Obama Administration Finalizes Life-Saving Mercury and Air Toxics Standards

Standards are expected to save 11,000 lives each year

(December 21, 2011)

 The American Lung Association in New York today applauds the Obama Administration for adopting public health safeguards to reduce mercury and toxic air pollution from power plants. The new Mercury and Air Toxics Standards for Power Plants are long overdue and will reduce the harm from air pollution like mercury, lead, arsenic and a host of other pollutants.

"Cleaner, healthier air will save lives," said Michael Seilback, Vice President of Public Policy and Communications at the American Lung Association in New York. "These new standards will not only save lives, they will help protect children, seniors and those who suffer from chronic lung diseases like asthma."

Air pollution emitted by coal-fired power plants contains 84 of the 187 hazardous pollutants identified for control by the Clean Air Act. Many of these pollutants, such as, dioxins, arsenic, and lead, can cause cancer and cardiovascular disease; harm the kidneys, lungs, and nervous system; and even kill. The Mercury and Air Toxics Standards will reduce these pollutants and prevent 130,000 childhood asthma attacks and 11,000 premature deaths each year.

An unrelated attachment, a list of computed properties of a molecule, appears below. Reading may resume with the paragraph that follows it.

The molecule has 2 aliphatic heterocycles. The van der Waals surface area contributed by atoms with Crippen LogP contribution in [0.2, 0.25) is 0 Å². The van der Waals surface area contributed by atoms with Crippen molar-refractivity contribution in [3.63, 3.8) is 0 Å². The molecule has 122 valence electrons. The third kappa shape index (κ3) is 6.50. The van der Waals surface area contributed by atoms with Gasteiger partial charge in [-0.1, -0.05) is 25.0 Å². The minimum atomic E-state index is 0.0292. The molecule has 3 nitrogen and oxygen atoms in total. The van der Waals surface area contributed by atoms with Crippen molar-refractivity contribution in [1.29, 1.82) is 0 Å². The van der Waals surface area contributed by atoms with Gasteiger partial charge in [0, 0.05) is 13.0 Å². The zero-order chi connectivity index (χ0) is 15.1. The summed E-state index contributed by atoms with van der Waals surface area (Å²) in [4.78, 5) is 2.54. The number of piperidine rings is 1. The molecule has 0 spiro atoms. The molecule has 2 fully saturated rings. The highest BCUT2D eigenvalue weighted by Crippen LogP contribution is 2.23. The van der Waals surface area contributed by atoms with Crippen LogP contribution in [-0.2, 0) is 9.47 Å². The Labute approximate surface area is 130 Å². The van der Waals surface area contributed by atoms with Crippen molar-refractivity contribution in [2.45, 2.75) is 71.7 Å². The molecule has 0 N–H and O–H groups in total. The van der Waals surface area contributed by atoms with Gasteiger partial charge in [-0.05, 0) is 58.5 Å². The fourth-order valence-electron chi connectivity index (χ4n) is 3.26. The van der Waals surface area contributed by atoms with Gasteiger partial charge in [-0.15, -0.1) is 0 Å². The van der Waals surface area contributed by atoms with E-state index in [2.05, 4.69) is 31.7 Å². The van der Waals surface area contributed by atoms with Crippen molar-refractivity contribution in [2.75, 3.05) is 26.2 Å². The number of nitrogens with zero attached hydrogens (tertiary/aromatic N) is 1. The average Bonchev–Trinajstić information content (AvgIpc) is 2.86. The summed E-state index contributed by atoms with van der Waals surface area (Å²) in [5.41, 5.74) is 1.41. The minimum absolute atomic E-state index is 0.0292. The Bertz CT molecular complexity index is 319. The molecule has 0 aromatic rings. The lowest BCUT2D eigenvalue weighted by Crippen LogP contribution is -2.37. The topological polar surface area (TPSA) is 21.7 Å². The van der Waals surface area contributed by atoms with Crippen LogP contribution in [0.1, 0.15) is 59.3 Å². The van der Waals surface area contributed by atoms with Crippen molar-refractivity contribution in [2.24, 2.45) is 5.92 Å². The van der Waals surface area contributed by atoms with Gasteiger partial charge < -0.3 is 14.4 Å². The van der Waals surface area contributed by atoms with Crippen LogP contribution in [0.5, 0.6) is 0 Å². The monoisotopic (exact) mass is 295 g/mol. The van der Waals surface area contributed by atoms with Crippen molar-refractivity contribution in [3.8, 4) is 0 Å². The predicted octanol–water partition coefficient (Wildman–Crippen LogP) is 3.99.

The 1990 Clean Air Act Amendments required tighter standards on power plants in an effort to reduce toxic emissions in communities across the country. However, big polluters have fought for and won delays for more than 21 years.

"Today's action is a victory for all New Yorkers," said Seilback. "The quality of air we breathe has a direct impact on our health. We're thankful that these new safeguards will soon be in place to protect New Yorkers from these toxic air pollutants."

To join the fight for healthy air, visit www.FightingforAir.org.